Again, in case you don't quite believe that Rolex would change tack like this with what is now probably its most famous watch, here's something else to think about. 1965 was the first year Rolex released any marketing material relating what was then still called the Cosmograph to motor racing. In fact, a little later on that year—but before the name 'Daytona' was settled upon—Rolex published an advert calling the Cosmograph the 'Le Mans' after the famous 24-hour race in France.
So, the languishing Daytona struggled to find a home, and with Heuer making big strides in the motorsport world, the Daytona was getting left behind. The so-called 'Paul Newman' exotic dialled version of the Daytona was even less popular, with stories told of retailers dropping them on the floor and dragging them back out from underneath the counter with their shoes. If only they'd known.
Truth be told, Rolex itself wasn't hugely popular back then either. Against brands like Omega, Heuer and Breitling—founded in 1848, 1860 and 1884 respectively—Rolex was considered a bit of a young pretender, having only been in business since 1905. It wasn't until the advent of the quartz crisis and the rise of the watch collector afterwards that people really began to understand what big strides Rolex made to the industry despite its young age. Think of them as something of a 20th century Tesla.
The design elements took inspiration from Omega's 1957 Speedmaster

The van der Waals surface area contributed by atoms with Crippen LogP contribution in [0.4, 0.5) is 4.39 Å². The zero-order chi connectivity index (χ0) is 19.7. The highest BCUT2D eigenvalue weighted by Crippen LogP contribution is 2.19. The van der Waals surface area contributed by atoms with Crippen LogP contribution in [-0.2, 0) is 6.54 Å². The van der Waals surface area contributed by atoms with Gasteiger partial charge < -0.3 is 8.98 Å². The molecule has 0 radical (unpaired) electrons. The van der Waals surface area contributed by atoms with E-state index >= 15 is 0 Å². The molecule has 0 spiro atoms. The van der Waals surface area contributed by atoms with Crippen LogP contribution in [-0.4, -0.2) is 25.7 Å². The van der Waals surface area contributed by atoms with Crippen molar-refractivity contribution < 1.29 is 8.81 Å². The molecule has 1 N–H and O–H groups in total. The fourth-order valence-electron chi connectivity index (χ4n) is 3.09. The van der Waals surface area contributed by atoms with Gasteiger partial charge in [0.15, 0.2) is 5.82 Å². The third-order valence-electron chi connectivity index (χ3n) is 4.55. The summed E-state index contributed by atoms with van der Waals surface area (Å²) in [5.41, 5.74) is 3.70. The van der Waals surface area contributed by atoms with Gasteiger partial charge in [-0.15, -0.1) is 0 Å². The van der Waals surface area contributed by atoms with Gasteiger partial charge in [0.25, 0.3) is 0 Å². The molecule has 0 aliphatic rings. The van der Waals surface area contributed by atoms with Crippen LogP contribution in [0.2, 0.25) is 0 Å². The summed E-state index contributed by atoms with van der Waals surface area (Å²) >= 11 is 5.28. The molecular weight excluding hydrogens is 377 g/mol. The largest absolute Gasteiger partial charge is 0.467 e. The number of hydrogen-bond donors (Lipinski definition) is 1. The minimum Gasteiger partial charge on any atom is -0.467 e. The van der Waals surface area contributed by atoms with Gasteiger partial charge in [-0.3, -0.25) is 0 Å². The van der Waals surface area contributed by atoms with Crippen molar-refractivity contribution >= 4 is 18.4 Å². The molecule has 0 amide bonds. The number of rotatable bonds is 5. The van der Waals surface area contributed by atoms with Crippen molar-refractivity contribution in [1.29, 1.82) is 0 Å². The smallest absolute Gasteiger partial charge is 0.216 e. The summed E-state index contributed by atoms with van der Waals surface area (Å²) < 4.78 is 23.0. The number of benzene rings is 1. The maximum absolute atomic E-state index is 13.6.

Hype to one side, let's take the gloves off and have a look at the Daytona to see what it really is. This is the very last of this shape, the 6239, and is the closest of its generation to what we currently think of as the Daytona. Side by side with the current 116500 LN, we can see the evolution clearly. There's the clean dial with its black and white contrast, the straight, simple hands, the external tachymeter and the screw-down pushers, which were introduced around the mid-sixties, presumably as part of a brand exercise to figure out what the Daytona was actually supposed to be.
Inside we'll see what Rolex called the calibre 722, which is quite simply a modified off-the-shelf Valjoux 72. This isn't unusual—almost all the manufacturers of the time used this movement for their manually-wound chronographs. However, while other brands like Heuer, Breitling and Zenith worked on their own self-winding chronograph movements in the late sixties, Rolex continued to use this manual movement, and did so well into the next decade.
A modified Valjoux 72 manual wind movement takes care of power duties
Considering it was Rolex that produced the first automatic watch with a 'Perpetual' winding rotor—one that could travel a full 360 degrees—it seems cautious of the brand to ignore the onset of automatic chronographs for so long. It wasn't until 2000 that Rolex finally committed to producing an in-house chronograph, the calibre 4130. Even when Rolex moved from the old shape Daytona to the new shape with the 1988 16520, the movement came from Zenith—a variant of the El Primero developed way back in 1969. It was clear that, at that point, the brand still wasn't fully committed to its chronograph offering.
You can understand why Rolex has taken so long to bring the Daytona into line with the rest of its models; it's a watch that's been on the back foot for most of its existence, never really sitting comfortably in the brand's line-up. And while the vintage design looks good to us today, its Speedmaster-inspired boldness was a bit of a leap in the sixties, making it a tricky sell without the kind of heritage and reputation Omega had. While this made it hugely unpopular in its youth, that has only increased its value through rarity today. It's a strange one, because the Daytona doesn't really stand out as one of Rolex's great achievements or game-changing developments—more as a memento of the fact that even the very best have to start from somewhere.